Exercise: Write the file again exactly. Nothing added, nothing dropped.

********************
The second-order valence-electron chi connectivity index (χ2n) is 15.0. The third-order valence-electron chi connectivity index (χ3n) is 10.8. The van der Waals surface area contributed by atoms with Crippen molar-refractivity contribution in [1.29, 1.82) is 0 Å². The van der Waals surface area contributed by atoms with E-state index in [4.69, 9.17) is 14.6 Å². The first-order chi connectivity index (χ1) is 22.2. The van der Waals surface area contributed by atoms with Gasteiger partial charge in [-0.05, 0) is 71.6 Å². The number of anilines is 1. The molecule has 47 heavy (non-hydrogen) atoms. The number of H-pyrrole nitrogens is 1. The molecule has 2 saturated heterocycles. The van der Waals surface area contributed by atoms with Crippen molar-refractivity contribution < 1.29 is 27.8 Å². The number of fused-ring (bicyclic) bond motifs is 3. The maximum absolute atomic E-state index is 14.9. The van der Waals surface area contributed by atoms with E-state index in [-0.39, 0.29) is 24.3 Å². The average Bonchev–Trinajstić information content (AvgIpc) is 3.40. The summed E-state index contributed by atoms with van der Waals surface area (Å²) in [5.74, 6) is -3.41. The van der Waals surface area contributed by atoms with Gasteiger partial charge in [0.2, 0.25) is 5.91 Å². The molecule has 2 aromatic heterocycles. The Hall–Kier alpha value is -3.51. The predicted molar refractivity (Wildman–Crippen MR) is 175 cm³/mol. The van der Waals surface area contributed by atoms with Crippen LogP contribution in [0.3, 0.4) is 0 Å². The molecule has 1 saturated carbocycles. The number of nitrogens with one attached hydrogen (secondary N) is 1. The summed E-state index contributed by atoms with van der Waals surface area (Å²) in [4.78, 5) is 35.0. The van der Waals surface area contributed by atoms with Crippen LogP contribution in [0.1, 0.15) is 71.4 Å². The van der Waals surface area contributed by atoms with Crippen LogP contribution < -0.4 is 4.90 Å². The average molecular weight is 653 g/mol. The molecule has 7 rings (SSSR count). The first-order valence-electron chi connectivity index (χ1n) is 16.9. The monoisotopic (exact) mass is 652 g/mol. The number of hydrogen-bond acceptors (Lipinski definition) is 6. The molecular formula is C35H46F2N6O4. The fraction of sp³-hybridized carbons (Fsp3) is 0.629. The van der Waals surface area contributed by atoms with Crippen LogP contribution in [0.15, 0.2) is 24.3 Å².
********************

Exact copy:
The second-order valence-electron chi connectivity index (χ2n) is 15.0. The third-order valence-electron chi connectivity index (χ3n) is 10.8. The van der Waals surface area contributed by atoms with Crippen molar-refractivity contribution in [1.29, 1.82) is 0 Å². The van der Waals surface area contributed by atoms with E-state index in [4.69, 9.17) is 14.6 Å². The first-order chi connectivity index (χ1) is 22.2. The van der Waals surface area contributed by atoms with Gasteiger partial charge in [-0.05, 0) is 71.6 Å². The number of anilines is 1. The molecule has 47 heavy (non-hydrogen) atoms. The number of H-pyrrole nitrogens is 1. The molecule has 2 saturated heterocycles. The van der Waals surface area contributed by atoms with Crippen molar-refractivity contribution < 1.29 is 27.8 Å². The number of fused-ring (bicyclic) bond motifs is 3. The maximum absolute atomic E-state index is 14.9. The van der Waals surface area contributed by atoms with E-state index in [-0.39, 0.29) is 24.3 Å². The average Bonchev–Trinajstić information content (AvgIpc) is 3.40. The summed E-state index contributed by atoms with van der Waals surface area (Å²) in [5.74, 6) is -3.41. The van der Waals surface area contributed by atoms with Gasteiger partial charge in [0.2, 0.25) is 5.91 Å². The molecule has 2 aromatic heterocycles. The Hall–Kier alpha value is -3.51. The predicted molar refractivity (Wildman–Crippen MR) is 175 cm³/mol. The van der Waals surface area contributed by atoms with Crippen LogP contribution in [0.3, 0.4) is 0 Å². The molecule has 1 saturated carbocycles. The number of nitrogens with one attached hydrogen (secondary N) is 1. The summed E-state index contributed by atoms with van der Waals surface area (Å²) in [4.78, 5) is 35.0. The van der Waals surface area contributed by atoms with Crippen LogP contribution in [0.1, 0.15) is 71.4 Å². The van der Waals surface area contributed by atoms with Crippen LogP contribution < -0.4 is 4.90 Å². The average molecular weight is 653 g/mol. The molecule has 7 rings (SSSR count). The first-order valence-electron chi connectivity index (χ1n) is 16.9. The monoisotopic (exact) mass is 652 g/mol. The number of hydrogen-bond acceptors (Lipinski definition) is 6. The molecular formula is C35H46F2N6O4. The fraction of sp³-hybridized carbons (Fsp3) is 0.629. The van der Waals surface area contributed by atoms with Crippen LogP contribution in [0.15, 0.2) is 24.3 Å².